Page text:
Hi Andrea, I’m sorry you’re experiencing this. Hang in there and know that you’re doing a good job for yourself and baby by searching for the right information and seeking help. It’s difficult for me to say via email and I highly recommend seeing an IBCLC ASAP. Doctors and pediatricians don’t always know a lot about lactation and a Board Certified Lactation Consultant will be able to get to the root cause by observing a feeding session in-person and assess baby’s latch to see why he isn’t fully draining the breast. This will also include checking baby for a possible tongue and/or lip tie. An IBCLC will also evaluate you to see if there’s an infection present, etc. Under the ACA, these visits are often covered. In the meantime, I have found therapeutic ultrasound and lymphatic breast drainage massage to be very effective in clearing up deep plugs. Please let me know if you would like me to help locate an IBCLC in your area.

  • Reply Valeria October 15, 2014 at 8:43 pm

    Hello and thank you for the very informative article. My baby is 4 and 1/2 months but I already had mastitis and am dealing with plugged ducts every week (I am actually having one now that is still clogged for the past 2 days). I have been at the ER after 24 hours but they told me that I just have to go home am massage and apply flour with honey “johnnycake” on the lump. I am doing all these but nothing seems to help unclogging the ducts. I believe I have some kind of a weird duct on my right breast, because it always gets plugged on the same area. When I massage I feel multiple small round “beads” in my breast. A few of them feel like they are longer and are not directed towards the nipple. I tried unclogging this great with my baby, with the pump, with my husband, but nothing seems to help. And I had another blocked duct a few days ago on the other breast. These recur rents plugged ducts are a real nightmare. It’s been 4 months but it already seems like forever. I had gestational diabetes when I was pregnant and my dietitian advised me to breastfeed for 2 years to decrease the risk of getting GD later in life. But having recurrent plugged ducts make this sound like a nightmare. Is there a technique that would really help managing recurrent plugged ducts? I can’t take lecithin because my baby had multiple food allergies and I am on a very strict diet. And also, how long can it take for a plugged duct to dislodge; I found on-line that about 48 hours, is this information accurate? Thank you very much in advance! Good luck to all breastfeeding mothers!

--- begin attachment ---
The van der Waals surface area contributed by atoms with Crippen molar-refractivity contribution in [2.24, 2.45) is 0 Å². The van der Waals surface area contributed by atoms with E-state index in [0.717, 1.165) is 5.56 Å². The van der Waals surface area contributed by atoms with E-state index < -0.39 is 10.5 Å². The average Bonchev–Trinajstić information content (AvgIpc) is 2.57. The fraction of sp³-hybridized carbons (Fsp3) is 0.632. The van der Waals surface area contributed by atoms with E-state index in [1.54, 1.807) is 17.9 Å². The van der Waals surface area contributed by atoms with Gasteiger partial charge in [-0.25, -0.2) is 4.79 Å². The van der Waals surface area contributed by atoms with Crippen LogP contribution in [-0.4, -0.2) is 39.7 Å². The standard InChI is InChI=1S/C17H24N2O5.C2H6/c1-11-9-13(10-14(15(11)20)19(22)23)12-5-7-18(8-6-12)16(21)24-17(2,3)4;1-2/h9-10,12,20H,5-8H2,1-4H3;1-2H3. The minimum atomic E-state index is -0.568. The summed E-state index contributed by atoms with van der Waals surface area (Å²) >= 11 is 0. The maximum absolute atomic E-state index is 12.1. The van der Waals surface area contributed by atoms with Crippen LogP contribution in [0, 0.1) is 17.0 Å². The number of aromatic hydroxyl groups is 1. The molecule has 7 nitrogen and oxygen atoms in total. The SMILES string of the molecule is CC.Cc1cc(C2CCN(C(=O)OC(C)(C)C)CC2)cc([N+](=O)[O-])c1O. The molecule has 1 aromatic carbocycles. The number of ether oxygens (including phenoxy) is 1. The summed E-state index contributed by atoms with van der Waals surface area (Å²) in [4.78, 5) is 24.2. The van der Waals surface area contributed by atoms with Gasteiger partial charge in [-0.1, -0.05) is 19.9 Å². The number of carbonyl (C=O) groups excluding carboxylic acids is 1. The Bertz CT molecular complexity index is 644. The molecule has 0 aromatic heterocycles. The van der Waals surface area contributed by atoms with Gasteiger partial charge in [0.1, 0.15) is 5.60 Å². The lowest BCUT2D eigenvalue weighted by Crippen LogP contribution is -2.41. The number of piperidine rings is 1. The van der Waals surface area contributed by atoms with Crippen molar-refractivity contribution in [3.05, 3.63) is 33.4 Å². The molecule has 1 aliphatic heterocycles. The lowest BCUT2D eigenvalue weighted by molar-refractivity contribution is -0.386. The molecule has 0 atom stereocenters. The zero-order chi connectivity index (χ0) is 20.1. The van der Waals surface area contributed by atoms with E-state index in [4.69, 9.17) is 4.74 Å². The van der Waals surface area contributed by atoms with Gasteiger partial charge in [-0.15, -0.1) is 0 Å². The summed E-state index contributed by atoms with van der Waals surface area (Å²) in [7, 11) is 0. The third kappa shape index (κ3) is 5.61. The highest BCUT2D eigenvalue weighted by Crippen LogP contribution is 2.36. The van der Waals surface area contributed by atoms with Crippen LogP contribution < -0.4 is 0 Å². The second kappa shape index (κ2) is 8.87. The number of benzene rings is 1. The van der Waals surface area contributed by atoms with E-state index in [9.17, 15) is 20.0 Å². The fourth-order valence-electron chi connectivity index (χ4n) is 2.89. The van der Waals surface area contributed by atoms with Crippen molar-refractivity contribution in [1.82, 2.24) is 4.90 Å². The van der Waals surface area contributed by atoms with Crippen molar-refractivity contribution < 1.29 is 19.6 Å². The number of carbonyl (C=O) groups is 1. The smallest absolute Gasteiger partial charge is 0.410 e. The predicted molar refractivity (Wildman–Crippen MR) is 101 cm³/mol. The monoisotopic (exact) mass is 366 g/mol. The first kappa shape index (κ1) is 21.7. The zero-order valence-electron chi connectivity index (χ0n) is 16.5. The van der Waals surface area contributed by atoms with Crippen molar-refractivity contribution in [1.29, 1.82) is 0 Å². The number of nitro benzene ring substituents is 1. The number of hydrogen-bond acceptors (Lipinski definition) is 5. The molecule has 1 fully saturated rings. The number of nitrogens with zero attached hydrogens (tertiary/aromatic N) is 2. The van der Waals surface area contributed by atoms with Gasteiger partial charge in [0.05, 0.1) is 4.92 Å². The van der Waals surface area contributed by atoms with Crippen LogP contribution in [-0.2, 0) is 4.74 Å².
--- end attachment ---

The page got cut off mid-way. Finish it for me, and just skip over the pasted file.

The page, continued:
• Reply Natureal Mom October 18, 2014 at 6:33 am

      Have you tried any of the other suggestions in my post such as therapeutic ultrasound or lymphatic drainage breast massage?

  • Reply Kim November 26, 2014 at 5:23 pm

    Hi, thank you for all of the great info! My daughter is four months old and For the past month I have been having problems with a recurrent plugged duct I the same area. I’m able to resolve them within 24 hours but have had it three times already. Also, after I have one my breast seems to be sore/aches for a week or so. Is this common/normal with recurrent plugged ducts? Also, sometimes my nipple seems to be itchy after feeding. My doctor sent me for an ultrasound solely because my mom had breast cancer. Any info would be great!!

    • Reply Natureal Mom December 5, 2014 at 9:31 am

      It can be normal for the breast to be tender after resolving a plugged duct. As for the itchiness, that could be due to a number of things. If you are still experiencing symptoms or have any concerns I would recommend meeting with a board certified lactation consultant for an in-person evaluation.

  • Reply Jen December 11, 2014 at 7:29 am

    I tried contacting you last week via your contact form but I’m not sure you received it because I haven’t heard back. I would love any info about ultrasound therapy in the LA area. I have been getting recurrant plugged ducts almost every week since my now 9 month old daughter was 2 months. I’m trying to wean now because I am emotionally and physically ready to be done and I have a ton of frozen breast milk stored due to having to pump to clear the ducts. But I can’t seem to wean without getting another plug. Every time I think I’m making progress on weaning I get plugged ducts and have to pump and that builds up my supply again. I feel like i will need to pump forever. I don’t know what to do.

    • Reply Natureal Mom December 11, 2014 at 11:46 am

      Hi Jen, I didn’t receive your message – it could have gone to my spam folder. I’m sorry you’re struggling with this – I emailed you a referral and some info/recommendations. Best, Lacey

  • Reply Ashley December 18, 2014 at 9:39 am